Griffin Bell, who was serving as attorney general when the Foreign Corrupt Practices Act became law, died Monday at age 90. He was appointed by Jimmy Carter in January 1977 and stayed until August 1979. As the first attorney general after the Nixon and Ford years, he came to a Justice Department that was damaged and diminished. But Judge Bell was the right man for the job. His integrity — wrapped in beautiful southern manners and simple eloquence — earned respect from both sides of the aisle and throughout the country, and he brought the shine back to the DOJ.
Dan Slater’s post in the Wall Street Journal’s law blog about Griffin Bell’s passing included this wonderful anecdote:
In 2002, Bell gave this commencement speech at his alma mater, Mercer University’s law school. He said:
In 1835, a young Frenchman by the name of Alexis de Tocqueville came to this country to study our prison system. He stayed for two years and ended up writing Democracy in America, an epic study of our democratic system. He reached many conclusions, and two apply to you.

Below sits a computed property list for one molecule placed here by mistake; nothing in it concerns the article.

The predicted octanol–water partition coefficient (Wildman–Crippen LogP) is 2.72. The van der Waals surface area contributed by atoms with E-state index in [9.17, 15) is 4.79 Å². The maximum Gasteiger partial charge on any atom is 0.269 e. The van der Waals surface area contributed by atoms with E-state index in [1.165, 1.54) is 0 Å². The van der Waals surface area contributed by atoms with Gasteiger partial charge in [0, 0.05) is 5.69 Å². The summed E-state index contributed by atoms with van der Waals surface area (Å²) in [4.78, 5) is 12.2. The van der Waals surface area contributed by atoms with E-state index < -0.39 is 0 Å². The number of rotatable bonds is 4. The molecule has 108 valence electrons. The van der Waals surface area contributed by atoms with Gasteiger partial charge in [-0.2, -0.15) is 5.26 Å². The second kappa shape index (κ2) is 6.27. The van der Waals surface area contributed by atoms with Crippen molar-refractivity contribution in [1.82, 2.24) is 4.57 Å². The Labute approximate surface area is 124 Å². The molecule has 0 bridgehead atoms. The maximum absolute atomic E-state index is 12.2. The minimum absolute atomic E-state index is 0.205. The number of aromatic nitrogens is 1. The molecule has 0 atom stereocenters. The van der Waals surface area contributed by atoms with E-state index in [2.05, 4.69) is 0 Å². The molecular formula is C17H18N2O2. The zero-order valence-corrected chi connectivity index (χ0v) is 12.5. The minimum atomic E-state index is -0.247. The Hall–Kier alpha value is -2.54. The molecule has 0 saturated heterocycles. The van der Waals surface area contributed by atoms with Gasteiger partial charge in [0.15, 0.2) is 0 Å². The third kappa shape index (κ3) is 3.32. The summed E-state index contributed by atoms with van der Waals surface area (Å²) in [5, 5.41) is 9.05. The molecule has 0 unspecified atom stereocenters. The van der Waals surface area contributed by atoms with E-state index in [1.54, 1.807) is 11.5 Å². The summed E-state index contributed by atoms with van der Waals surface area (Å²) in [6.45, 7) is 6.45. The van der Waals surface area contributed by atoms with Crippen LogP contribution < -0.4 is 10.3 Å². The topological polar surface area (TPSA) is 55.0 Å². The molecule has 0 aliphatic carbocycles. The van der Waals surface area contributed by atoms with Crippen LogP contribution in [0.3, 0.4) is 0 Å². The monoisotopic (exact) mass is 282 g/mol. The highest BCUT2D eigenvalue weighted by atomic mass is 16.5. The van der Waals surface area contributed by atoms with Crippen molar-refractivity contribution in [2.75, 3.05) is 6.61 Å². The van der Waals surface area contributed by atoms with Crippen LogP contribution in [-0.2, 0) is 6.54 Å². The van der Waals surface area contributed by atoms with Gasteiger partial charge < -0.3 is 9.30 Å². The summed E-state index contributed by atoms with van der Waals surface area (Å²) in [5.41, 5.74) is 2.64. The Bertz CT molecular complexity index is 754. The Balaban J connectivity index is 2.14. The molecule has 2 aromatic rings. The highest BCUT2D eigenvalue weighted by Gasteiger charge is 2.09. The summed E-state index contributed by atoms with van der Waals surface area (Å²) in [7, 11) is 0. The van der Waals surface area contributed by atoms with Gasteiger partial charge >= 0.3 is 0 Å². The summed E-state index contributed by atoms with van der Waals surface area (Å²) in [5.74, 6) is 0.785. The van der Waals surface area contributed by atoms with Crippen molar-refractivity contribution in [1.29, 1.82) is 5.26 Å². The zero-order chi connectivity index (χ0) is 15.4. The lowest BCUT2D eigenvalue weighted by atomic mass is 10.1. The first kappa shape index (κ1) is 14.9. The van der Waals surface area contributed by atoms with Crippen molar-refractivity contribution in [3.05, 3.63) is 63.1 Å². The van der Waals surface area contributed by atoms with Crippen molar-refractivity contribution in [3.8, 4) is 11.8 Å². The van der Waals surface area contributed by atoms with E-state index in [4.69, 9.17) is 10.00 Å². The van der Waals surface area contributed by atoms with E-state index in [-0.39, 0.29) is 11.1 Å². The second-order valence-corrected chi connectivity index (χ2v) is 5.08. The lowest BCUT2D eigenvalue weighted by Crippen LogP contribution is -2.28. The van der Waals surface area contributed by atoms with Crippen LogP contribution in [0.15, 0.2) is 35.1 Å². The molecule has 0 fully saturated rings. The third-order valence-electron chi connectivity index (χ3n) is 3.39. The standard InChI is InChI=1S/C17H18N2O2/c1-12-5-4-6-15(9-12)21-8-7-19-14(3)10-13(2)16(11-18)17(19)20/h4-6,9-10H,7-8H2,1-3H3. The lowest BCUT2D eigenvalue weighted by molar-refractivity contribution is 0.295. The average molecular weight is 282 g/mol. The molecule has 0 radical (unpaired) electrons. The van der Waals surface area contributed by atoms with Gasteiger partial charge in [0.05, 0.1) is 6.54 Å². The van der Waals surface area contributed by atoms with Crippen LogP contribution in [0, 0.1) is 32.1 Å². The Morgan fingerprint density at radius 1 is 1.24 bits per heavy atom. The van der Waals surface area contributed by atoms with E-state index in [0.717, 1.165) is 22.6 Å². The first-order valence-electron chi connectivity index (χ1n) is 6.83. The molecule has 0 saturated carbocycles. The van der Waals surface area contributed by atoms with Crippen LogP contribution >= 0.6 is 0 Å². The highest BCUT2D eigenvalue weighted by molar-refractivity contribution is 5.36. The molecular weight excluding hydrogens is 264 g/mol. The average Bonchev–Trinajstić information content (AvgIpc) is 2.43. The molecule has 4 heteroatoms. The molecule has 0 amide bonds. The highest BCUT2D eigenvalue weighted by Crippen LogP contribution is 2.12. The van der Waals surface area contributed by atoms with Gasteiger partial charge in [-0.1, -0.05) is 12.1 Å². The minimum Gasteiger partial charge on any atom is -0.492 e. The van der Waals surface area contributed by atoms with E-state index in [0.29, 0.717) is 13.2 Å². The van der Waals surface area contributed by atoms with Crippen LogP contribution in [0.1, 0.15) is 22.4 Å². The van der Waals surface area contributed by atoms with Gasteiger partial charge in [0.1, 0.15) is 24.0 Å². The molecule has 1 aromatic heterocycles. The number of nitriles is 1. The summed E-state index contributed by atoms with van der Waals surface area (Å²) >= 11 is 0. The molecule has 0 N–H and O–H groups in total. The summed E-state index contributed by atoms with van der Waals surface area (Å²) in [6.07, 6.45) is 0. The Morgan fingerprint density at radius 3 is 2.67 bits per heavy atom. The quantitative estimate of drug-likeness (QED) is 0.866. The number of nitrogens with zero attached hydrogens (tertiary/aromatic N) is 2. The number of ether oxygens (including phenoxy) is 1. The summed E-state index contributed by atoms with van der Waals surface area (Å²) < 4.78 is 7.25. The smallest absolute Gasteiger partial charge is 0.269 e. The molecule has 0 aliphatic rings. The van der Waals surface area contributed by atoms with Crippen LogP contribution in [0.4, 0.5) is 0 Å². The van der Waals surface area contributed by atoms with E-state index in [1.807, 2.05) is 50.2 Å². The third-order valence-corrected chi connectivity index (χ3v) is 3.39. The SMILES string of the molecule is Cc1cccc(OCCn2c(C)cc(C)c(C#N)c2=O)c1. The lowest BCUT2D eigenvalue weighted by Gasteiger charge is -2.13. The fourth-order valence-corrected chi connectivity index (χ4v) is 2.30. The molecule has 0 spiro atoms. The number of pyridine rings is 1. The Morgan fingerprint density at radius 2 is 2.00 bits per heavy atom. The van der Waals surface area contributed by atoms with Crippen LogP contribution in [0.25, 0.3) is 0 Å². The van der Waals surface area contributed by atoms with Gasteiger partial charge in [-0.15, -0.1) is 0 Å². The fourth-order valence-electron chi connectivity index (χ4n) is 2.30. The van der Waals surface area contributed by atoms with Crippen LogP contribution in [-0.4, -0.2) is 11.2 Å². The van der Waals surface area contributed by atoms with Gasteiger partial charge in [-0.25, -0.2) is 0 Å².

First, he said that almost every problem that arises in a democracy will eventually be resolved in the court system. This was true then and it is true now.
Second, he said that there was no aristocracy in America, but that the nearest approach to aristocracy was in the lawyer class. His thought was that lawyers occupy an unusual and favored position in our system.
So now that you are about to become aristocrats, I want to give you a short lecture on behavior. We have an ample supply of lawyers in our country, and some of the lawyers overlook the obligation to serve others. They also distort the privilege of practicing law by converting it into a mere occupation. I was taught in law school that a lawyer had ethical obligations well above the morals of the marketplace.